Just over a month ago, the huge oak trees on the seminary campus shed their autumn leaves. For several weeks, they were completely bare. Of course, it is normal for oak trees and other types of trees to remain bare during the winter.
However, today, when I looked up into the branches of one of the largest oak trees on campus, I noticed new growth. There were tufts of green springing out throughout the brown and grey branches.
As I looked closer, I realized that the growth was not oak tree growth. Instead, the growth that I saw was Mistletoe, a parasite that had attached itself to the oak tree. So, while growth was taking place, it was not oak tree growth, but parasitic growth. The mistletoe was pretty to look at, and it may have indicated that the tree was alive, but the presence of mistletoe did not indicate that the tree itself was growing. It looked good from a distance, but there was nothing of substance there.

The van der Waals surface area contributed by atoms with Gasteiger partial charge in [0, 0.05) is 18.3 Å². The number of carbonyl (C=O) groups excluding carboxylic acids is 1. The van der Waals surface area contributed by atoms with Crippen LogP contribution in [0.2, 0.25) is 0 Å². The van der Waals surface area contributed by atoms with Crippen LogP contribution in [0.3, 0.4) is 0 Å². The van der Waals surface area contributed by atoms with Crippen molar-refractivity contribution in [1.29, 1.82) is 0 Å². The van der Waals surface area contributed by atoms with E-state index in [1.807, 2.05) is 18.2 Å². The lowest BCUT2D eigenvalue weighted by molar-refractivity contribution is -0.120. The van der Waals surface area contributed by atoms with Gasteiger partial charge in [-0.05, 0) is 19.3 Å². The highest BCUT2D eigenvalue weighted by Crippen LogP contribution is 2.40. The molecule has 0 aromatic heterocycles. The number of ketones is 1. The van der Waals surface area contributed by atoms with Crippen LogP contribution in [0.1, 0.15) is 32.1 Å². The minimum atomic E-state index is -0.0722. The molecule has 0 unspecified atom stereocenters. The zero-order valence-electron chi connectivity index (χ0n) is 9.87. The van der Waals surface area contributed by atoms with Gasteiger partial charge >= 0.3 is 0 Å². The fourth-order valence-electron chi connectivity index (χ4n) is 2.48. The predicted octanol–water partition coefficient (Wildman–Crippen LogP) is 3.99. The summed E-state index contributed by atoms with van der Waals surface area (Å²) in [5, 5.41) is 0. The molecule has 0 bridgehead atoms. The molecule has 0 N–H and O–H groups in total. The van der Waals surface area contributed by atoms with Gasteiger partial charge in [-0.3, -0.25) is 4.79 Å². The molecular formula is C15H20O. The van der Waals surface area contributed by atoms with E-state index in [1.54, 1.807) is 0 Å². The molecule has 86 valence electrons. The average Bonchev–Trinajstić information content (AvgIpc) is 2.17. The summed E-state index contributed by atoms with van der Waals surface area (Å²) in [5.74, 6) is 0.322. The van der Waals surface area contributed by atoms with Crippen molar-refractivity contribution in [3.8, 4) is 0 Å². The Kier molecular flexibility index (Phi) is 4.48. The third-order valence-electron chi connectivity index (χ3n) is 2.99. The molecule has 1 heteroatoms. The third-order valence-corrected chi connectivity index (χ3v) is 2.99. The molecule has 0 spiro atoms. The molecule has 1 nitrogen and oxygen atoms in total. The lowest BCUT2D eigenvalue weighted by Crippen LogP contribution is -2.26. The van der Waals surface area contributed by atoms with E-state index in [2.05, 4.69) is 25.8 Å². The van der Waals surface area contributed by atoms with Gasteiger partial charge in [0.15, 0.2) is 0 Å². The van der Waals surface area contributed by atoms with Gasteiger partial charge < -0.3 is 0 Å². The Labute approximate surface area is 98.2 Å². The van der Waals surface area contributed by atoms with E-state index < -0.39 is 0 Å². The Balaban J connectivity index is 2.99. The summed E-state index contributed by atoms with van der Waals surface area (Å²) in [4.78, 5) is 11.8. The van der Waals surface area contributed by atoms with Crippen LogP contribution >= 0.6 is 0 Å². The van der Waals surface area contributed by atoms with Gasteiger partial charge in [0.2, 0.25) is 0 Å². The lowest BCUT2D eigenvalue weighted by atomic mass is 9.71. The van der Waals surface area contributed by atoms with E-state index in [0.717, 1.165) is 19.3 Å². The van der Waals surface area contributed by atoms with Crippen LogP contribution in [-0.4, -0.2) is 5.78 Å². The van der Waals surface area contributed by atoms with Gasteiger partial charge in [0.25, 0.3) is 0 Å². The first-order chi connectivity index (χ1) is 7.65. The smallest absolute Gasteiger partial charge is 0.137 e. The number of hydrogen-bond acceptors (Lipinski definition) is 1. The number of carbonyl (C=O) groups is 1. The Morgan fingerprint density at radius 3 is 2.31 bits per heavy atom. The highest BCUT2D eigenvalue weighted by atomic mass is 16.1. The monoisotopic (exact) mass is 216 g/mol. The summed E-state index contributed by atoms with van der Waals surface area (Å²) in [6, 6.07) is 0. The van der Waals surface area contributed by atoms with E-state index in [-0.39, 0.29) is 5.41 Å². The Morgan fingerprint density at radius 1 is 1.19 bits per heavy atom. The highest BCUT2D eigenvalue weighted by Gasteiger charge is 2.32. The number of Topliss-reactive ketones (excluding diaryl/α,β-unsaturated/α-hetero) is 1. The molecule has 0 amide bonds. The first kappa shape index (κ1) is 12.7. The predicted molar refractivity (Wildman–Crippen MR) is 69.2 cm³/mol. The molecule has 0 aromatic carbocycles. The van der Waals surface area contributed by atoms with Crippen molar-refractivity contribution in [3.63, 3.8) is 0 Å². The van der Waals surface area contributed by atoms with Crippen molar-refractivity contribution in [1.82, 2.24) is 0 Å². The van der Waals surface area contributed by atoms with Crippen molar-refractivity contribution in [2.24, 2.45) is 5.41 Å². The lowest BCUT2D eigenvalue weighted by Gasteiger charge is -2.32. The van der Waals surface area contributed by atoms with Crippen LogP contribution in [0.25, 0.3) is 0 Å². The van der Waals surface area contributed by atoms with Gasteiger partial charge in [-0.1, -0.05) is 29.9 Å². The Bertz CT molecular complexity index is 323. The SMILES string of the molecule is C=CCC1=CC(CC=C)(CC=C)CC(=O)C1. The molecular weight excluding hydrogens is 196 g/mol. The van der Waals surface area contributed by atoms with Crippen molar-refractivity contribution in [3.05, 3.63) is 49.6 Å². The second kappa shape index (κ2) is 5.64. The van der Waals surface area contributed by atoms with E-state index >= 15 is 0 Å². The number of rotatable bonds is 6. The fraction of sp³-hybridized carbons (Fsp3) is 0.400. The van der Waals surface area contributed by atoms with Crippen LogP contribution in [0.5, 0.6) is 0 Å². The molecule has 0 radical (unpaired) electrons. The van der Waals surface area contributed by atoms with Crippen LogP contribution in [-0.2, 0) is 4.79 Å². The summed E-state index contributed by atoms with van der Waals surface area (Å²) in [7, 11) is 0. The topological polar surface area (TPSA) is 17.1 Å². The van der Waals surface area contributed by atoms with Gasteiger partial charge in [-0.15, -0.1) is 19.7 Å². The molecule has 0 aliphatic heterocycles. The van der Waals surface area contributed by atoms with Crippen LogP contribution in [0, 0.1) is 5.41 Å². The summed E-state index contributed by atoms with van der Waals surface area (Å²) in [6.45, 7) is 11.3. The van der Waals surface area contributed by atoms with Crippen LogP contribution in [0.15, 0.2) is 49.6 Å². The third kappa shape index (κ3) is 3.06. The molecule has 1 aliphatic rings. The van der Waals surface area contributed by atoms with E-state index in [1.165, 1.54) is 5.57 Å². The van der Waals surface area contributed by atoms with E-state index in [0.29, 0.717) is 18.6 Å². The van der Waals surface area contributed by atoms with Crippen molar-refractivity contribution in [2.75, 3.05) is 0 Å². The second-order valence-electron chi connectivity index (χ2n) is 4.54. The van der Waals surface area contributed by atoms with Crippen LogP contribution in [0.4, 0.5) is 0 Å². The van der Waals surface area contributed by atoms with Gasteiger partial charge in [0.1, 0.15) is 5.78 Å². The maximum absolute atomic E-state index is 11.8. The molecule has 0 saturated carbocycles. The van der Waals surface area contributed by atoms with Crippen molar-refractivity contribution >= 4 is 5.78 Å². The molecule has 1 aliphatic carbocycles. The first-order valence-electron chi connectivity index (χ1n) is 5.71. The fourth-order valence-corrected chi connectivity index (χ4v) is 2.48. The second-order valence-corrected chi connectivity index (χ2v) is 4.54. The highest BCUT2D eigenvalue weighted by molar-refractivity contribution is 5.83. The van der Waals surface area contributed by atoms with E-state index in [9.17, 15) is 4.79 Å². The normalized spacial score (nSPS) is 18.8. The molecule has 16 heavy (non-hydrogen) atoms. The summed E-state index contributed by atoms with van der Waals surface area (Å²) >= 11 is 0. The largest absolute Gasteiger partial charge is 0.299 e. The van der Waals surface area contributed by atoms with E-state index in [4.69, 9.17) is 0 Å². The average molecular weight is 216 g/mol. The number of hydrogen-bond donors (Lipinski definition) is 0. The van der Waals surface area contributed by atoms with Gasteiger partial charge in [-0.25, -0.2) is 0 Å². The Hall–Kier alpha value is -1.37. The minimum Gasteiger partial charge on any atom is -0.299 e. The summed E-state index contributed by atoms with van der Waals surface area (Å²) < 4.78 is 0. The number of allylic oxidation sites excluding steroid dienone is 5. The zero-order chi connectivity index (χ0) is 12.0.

I wonder if our church growth paradigms have taught us to count parasitic and fungal growth in churches even when there is very little or now real spiritual growth taking place. We count noses and programs and activities. We measure buildings and offerings and staff sizes.
But, are these indicators of spiritual growth, or simply measurements of organizational growth that may or may not accompany spiritual growth? Do these things help us discern our walk with Christ, or do they simply indicate that our institution is function efficiently? Do they measure real spiritual life, or do they simply measure parasitic and fungal growth that we’re attached to?
I’m learning to be less concerned with numbers and attendance, and more concerned about the people themselves. I’m learning to be less concerned with programs and activities, and more concerned about serving and helping.
I’m trying to learn how to discern spiritual growth without being fooled by the parasites or fungus that are among us.
Do you agree that organizational activities and characteristics can distract from the ability to ascertain true spiritual growth? Why or why not? If you agree, what are some ways that we can discern spiritual growth without being sidetracked by organizational activities?